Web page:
Despite her challenging experience, Stark survived. The stress of those days left her with an anxiety disorder that caused her to suffer recurring panic attacks.

She has since recovered and now proudly teaches sociology as an adjunct professor at Valencia College. She plans to get a Ph.D. in sociology and has been living with her platonic life partner Shannon since 2011. Shannon was the last person to take her in.

“She’s well put together now, organized, motivated beyond the day to day,” Josh Simpkins said. “She used to be obviously more focused on what’s right in front of her, and not much past that. Now, she has plans, she has students, she has a house and [custody of her] brother.”

When asked what advice Stark would give students who might find themselves in similar situations, she mentioned they should seek out professional help and realize being homeless is not “a doomed sentence.”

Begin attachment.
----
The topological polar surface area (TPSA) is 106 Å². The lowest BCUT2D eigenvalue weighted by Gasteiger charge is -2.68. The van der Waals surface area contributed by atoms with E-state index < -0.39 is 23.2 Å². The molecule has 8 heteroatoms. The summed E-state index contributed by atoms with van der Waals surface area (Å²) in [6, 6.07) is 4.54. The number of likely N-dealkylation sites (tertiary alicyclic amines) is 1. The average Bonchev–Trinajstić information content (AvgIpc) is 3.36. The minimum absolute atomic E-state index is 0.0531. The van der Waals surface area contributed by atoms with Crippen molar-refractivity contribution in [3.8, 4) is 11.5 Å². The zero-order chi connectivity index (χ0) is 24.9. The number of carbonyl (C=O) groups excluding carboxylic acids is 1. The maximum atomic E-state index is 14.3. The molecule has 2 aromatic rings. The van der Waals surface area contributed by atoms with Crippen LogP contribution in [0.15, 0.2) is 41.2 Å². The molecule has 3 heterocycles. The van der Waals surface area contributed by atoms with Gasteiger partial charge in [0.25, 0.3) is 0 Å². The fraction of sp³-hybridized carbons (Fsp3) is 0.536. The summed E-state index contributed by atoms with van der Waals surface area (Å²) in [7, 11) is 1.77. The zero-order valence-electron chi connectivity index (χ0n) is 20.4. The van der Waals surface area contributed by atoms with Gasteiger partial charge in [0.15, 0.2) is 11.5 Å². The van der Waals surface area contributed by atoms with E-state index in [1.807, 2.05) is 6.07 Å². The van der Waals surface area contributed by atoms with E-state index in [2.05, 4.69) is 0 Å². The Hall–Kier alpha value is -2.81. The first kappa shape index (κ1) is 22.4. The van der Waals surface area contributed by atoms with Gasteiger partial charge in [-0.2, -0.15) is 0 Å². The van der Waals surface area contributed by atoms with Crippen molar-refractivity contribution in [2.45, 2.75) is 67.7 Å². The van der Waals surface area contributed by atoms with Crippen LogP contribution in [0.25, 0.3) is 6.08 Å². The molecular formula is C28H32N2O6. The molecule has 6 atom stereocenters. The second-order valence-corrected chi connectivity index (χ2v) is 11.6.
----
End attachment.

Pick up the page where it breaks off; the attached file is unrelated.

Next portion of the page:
UCF Cares, an initiative to improve students’ health, safety, wellbeing and academic success, offers various programs and resources students can use to find support during adversity. Their programs include Knights Helping Knights Pantry, which provides food and toiletries to students in need, and Student Rights and Responsibilities, which assists students in finding temporary housing and financial support.

“You’re in college to build yourself up, and so is your school,” Stark said. “And sociologically, college is the greatest determinant of social mobility in terms of income. I tell my students that all the time, especially my Valencia students, many of [whom] come from poor backgrounds, who were raised by single mothers.

“The odds are stacked against them, but I tell them: You already got yourself here; you just have to keep going. So rely on your own ability. And have confidence in that.”

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Gabby Baquero is the News Editor for the Central Florida Future. Follow her on Twitter at @Gabby_Baquero or email her at MariaB@centralfloridafuture.com